From 2005 to 2011, the U.S. Department of Defense increased its prescriptions of psychiatric drugs by nearly seven times. That’s over thirty times faster than civilians.
Officially, one in six American service members is on at least one psychiatric drug and over the last ten years, the U.S. government has spent more than $4.5 billion dollars just medicating soldiers and veterans.
Former U.S. Army Sgt. Joel Kort provides a glimpse of his introduction to the “help” military psychiatry offered: “I didn’t see the emergence of psychiatry in the Army until I suffered my own injury, and then it was like, it was a flood. It was a flood of doctors and it was a flood of meds…. I know that I’ve been on Ambien, Seroquel, Paxil—that was one of the big ones. A very dangerous drug…called Abilify. It kind of puts whatever meds you’re on, on steroids.”
Kort’s experience with a virtual “cocktail” of psychiatric drugs is becoming the norm in military mental health “treatment.” The problem, as exposed by The Hidden Enemy, is that the majority of psychiatric drug cocktails have never been studied in combination by national drug regulatory agencies.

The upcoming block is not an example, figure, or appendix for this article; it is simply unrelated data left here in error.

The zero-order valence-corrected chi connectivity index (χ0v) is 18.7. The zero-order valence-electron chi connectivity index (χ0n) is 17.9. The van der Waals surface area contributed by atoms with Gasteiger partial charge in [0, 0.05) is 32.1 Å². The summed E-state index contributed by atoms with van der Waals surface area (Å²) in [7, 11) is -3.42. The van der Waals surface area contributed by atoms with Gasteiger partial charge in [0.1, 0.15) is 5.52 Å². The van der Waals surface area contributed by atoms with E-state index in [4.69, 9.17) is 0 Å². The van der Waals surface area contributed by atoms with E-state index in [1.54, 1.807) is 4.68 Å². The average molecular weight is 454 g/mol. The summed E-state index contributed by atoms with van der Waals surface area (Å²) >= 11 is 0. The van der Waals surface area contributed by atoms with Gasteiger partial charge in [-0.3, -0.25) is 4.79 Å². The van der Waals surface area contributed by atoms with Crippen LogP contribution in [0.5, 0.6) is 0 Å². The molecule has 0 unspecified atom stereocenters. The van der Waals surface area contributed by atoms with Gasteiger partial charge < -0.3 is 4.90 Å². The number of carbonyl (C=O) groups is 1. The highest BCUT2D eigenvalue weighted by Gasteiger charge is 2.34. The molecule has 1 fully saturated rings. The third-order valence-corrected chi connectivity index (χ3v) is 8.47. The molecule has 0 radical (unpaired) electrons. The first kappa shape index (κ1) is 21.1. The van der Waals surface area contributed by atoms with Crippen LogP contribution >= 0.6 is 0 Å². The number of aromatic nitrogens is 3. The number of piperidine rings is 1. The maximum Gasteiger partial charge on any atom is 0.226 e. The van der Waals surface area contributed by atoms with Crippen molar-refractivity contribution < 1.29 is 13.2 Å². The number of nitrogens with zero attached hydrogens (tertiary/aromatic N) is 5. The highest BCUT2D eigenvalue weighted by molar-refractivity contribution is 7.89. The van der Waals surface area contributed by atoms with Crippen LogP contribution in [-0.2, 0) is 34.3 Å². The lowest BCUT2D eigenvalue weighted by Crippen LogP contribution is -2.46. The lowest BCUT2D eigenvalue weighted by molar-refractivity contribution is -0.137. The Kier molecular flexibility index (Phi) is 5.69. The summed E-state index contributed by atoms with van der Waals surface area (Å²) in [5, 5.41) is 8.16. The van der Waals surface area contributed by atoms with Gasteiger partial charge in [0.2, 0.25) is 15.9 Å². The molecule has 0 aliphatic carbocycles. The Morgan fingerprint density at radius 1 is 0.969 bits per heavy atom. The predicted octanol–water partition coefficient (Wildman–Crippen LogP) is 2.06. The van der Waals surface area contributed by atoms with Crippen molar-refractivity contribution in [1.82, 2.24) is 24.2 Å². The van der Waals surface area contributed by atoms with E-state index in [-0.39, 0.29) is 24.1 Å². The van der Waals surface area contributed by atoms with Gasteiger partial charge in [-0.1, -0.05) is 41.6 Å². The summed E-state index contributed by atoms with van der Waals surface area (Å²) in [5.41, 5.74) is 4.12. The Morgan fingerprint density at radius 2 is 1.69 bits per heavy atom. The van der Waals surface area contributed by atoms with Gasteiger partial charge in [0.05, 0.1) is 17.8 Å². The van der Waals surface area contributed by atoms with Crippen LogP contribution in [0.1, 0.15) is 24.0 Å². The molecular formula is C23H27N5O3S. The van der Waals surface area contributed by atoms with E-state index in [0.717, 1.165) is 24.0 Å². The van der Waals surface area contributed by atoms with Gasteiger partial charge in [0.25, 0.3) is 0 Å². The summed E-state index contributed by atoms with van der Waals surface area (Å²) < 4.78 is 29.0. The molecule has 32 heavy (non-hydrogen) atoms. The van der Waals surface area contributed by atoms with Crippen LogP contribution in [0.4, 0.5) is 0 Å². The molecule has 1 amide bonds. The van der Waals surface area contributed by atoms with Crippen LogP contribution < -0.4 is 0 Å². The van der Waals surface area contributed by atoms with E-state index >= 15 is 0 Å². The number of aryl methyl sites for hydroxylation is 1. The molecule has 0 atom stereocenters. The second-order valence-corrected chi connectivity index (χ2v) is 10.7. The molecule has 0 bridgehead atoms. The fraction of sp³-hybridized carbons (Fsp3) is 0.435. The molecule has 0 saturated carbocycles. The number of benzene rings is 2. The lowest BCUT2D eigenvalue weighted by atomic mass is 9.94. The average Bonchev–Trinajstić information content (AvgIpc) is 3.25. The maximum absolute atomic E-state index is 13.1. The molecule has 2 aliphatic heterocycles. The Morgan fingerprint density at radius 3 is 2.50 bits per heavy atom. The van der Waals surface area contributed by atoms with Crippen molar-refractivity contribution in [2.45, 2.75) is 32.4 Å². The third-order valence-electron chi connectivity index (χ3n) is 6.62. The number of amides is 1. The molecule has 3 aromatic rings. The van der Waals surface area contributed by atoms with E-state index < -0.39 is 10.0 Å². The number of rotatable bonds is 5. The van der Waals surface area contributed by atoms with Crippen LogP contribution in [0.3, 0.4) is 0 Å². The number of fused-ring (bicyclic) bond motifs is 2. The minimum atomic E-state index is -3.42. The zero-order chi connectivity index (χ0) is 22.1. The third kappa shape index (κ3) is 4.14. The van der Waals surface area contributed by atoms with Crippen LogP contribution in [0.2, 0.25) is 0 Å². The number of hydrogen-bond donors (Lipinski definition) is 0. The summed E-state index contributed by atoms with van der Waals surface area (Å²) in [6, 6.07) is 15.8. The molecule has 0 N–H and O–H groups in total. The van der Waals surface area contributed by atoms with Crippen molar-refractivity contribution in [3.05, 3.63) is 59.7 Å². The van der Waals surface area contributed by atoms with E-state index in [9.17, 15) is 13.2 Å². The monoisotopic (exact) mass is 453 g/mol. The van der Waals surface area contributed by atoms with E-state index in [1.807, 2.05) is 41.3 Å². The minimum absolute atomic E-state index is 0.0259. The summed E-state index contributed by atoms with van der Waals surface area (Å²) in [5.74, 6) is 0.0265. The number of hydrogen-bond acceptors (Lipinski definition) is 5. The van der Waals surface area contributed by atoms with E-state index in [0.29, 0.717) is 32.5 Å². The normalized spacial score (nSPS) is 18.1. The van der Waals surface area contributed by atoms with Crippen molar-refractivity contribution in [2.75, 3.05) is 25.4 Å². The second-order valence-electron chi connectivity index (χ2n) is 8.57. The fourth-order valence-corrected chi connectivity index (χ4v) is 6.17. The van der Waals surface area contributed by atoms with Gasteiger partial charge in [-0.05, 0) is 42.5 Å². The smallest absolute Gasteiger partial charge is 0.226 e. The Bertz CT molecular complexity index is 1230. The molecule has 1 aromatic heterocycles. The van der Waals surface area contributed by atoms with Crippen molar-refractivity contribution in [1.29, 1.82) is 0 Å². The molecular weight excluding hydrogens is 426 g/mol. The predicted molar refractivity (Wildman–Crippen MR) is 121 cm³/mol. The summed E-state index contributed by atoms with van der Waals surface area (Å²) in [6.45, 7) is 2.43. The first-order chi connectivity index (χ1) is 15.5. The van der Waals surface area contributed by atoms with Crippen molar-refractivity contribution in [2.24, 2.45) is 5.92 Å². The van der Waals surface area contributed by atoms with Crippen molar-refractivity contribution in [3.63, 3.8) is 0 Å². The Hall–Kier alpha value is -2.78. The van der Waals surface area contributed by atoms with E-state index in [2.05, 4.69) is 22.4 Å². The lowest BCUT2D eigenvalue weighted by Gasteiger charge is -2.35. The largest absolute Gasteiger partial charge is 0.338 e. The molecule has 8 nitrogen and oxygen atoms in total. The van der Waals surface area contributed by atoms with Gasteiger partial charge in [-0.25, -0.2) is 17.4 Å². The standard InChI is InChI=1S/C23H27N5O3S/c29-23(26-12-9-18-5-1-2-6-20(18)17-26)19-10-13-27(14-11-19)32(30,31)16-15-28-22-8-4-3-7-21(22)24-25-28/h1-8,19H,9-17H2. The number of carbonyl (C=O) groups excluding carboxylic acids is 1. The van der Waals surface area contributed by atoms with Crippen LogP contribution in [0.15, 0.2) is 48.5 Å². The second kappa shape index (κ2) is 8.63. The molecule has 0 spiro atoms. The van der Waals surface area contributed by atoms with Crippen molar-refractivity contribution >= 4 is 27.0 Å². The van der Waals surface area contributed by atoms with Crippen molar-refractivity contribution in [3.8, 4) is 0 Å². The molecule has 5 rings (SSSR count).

The Hidden Enemy is a comprehensive exposé of psychiatry’s systematic infiltration and control over military forces worldwide, through which the ultimate plan—to slowly bleed into all aspects of civilian life—has now become the reality.
Psychiatry’s ugly truth has been laid bare. The Hidden Enemy is a battle cry for action.
In the interest of disclosure, I was interviewed for this documentary.
You can watch the documentary here:
Kelly Patricia O’Meara is an award-winning former investigative reporter for the Washington Times’ Insight Magazine, penning dozens of articles exposing the fraud of psychiatric diagnosis and the dangers of the psychiatric drugs—including her ground-breaking 1999 cover story, “Guns & Doses,” exposing the link between psychiatric drugs and acts of senseless violence. She is also the author of the highly acclaimed book, Psyched Out: How Psychiatry Sells Mental Illness and Pushes Pills that Kill. Prior to working as an investigative journalist, O’Meara spent sixteen years on Capitol Hill as a congressional staffer to four Members of Congress. She holds a B.S. in Political Science from the University of Maryland.